Patreon subscribers got an (overdue) post from me in which I recap recent reader reports of bad behavior from Comcast, Google, Spectrum and Sprint.

6/23/2020: No Intel inside? What Apple’s change will mean for your Mac, USA Today

I contributed to USAT’s coverage of Apple’s upcoming switch from Intel to ARM-based processors by quizzing a few Mac software developers about how they thought the transition would play out.

6/23/2020: Giving Facebook less data is a good idea. Even better: Just use it less, Fast Company

I filed this story a week or so earlier, but the delay allowed events to catch up to my topic of undermining Facebook’s business model, in the form of the first big-name advertisers saying they’d pull their ads off Facebook properties in July.

6/23/2020: Is it possible to unite a remote team?, Collision

My first panel at this conference that would have had me in Toronto this week before the pandemic forced its move to a virtual format focused, appropriately enough, on the challenges of remote teamwork. We–meaning myself, Aptum CEO Susan Bowen, Vidyard CEO Michael Litt, and Real Ventures managing partner Janet Bannister–recorded the discussion in advance, so my spending all of Tuesday working the election was not a problem.

6/24/2020: Building a paradigm of trust, Collision

My second pre-recorded Collision panel, this time about new challenges in cybersecurity, featured Akamai chief information officer Mani Sundaram, Sumo Logic chief security officer George Gerchow, and Honeywell chief digital technology officer Sheila Jordan.

6/24/2020: These Senators Want To Force Tech Firms To Give The Cops Keys To Our Encrypted Data, Forbes

I really thought a story about a bill that would ban end-to-end encryption across an enormous range of devices and apps–and that got introduced by its Republican sponsors just as Attorney General Bill Barr’s role as President Trump’s political commissar in the Justice Department became even more obvious–would get more readers. My venture into getting paid per click isn’t off to the best start.

6/25/2020: What is the role of the media in covering online security and privacy matters?, Collision

I hosted a roundtable discussion about press coverage of these issues that wound up not drawing many attendees, but I enjoyed the discussion anyway. Getting to talk about the issues you cover with knowledgeable people you hadn’t met before is one of the things I liked about going to conferences, and this part of Collision reminded me of that.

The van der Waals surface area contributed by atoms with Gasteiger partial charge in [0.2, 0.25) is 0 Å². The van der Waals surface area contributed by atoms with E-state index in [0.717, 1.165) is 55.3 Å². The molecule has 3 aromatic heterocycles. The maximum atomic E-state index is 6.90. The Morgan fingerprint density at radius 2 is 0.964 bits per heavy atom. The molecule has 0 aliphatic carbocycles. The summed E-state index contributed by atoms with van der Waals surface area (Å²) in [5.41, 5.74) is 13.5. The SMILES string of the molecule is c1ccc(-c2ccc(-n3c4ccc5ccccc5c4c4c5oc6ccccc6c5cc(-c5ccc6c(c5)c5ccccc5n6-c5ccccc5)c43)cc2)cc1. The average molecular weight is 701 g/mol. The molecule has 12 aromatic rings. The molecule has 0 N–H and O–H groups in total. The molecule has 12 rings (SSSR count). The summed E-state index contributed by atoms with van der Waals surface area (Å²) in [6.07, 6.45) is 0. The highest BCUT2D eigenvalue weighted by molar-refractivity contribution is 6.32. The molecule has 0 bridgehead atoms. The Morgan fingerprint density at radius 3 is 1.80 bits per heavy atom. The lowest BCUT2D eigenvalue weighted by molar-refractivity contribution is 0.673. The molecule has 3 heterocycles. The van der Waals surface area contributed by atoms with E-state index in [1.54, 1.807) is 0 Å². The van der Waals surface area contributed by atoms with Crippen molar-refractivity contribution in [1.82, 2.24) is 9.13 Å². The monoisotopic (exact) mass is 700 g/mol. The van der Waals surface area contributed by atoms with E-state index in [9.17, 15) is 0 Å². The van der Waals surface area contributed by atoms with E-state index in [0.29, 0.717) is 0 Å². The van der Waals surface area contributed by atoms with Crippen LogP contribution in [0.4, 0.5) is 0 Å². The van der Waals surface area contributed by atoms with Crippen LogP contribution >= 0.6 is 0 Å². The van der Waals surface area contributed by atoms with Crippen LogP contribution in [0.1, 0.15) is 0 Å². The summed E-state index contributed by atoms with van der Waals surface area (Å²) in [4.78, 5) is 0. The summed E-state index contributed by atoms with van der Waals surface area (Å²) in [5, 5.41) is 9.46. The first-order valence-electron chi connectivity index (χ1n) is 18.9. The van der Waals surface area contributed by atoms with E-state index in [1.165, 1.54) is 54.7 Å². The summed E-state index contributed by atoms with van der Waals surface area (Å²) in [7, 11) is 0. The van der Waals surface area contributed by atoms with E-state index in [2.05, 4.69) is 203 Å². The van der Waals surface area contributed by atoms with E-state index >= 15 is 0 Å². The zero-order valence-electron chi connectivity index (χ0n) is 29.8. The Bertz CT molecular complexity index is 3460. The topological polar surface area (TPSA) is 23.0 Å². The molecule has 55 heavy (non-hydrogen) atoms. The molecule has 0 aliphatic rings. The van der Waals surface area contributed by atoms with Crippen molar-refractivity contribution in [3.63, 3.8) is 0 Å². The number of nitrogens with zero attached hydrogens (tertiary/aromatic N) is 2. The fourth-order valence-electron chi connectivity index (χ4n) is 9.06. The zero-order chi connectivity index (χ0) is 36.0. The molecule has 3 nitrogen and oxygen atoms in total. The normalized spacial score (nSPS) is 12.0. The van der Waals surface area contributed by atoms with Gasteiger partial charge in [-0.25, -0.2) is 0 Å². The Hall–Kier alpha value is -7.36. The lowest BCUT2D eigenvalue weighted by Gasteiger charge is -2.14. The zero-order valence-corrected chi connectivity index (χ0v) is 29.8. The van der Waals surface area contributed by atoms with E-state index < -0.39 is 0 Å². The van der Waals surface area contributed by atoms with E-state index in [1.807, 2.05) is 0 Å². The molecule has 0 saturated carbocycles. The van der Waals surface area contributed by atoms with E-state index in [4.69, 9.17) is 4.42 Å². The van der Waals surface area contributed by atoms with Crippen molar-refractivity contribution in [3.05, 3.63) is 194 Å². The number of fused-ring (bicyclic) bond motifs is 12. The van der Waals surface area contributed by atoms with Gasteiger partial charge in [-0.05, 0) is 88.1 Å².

6/26/2020: Google Says It Will Pay News Sites For Their Work—But Not Yet Here, Forbes

My other post for Forbes this week covered a new initiative by Google to pay news publishers to reproduce their stories on some of its properties. I reported it out by checking in with the news types I’d quizzed for a feature last month about Google’s relationship with news publishers.

6/27/2020: Rob Pegoraro Zooms into the Pi, Washington Apple Pi

I talked to this Apple user group via Zoom instead of appearing in person as I did last June. That meant I couldn’t do my usual giveaway of trade-show swag, but not having to drive anywhere also meant I could mow the lawn before this virtual session.

6/27/2020: Advertisers boycotting Facebook, Al Jazeera

I talked about the growing number of advertisers choosing to pull their ads off of Facebook properties, in some cases off of social media entirely.

Weekly output: EMV cards, wearable gadgets, cable-TV apps, Apple, upload speeds

I’m halfway through an obnoxiously transatlantic fortnight: I spent four days in New York this past week for CE Week, and Tuesday I fly to Paris to moderate a handful of panels at the VivaTechnology conference. But when I step off the plane at Dulles a week from today, I’ll have more than a month before my next work trip.

6/20/2016: What Home Depot’s Chip-and-Pin Lawsuit Means to You, Consumer Reports

If you’re wondering why people get so insistent about having a PIN on their credit cards, this story may clear things up for you. (Spoiler alert: It won’t do much for the biggest source of credit-card fraud.)

CE Week wearables panel 20166/23/2016: Is that Tech You’re Wearing?, CE Week

I talked about the design, features and use of wearable gadgets with UNICEF Ventures’ Jeanette Duffy, WARE founder Pamela Kiernan, and ŌURA co-founder Kari Kivelä. Afterwards, GearDiary’s Judie Stanford interviewed the four of us, and the organizers posted that clip next week.

6/23/2016: Big cable has a plan to help you dump the cable box you’re renting, Yahoo Finance

While I was in NYC, I stopped by Yahoo’s offices to record an interview with Yahoo Finance editor-in-chief Andy Serwer about the prospect of replacing cable boxes with cable apps; it runs atop this story.

6/25/2016: Rob Pegoraro on technology, plus a presentation by MacRecycleClinic, Washington Apple Pi

I drove over to the general meeting of this Apple user group to share my thoughts on the state of Apple–and to donate the 2002-vintage iMac I used for four years before handing it off to my mom, who relied on that computer until replacing it with an iPad Air last year.

6/26/2016: How to compare Internet service providers — by upload speed, USA Today

After a reader of last week’s USAT column commented that I should have addressed upload speeds–and some quick searching revealed that many Internet providers treat them as a bit of a state secret–I realized I had a column topic on my hands.

Updated 9/6 to add a link to Stanford’s interview.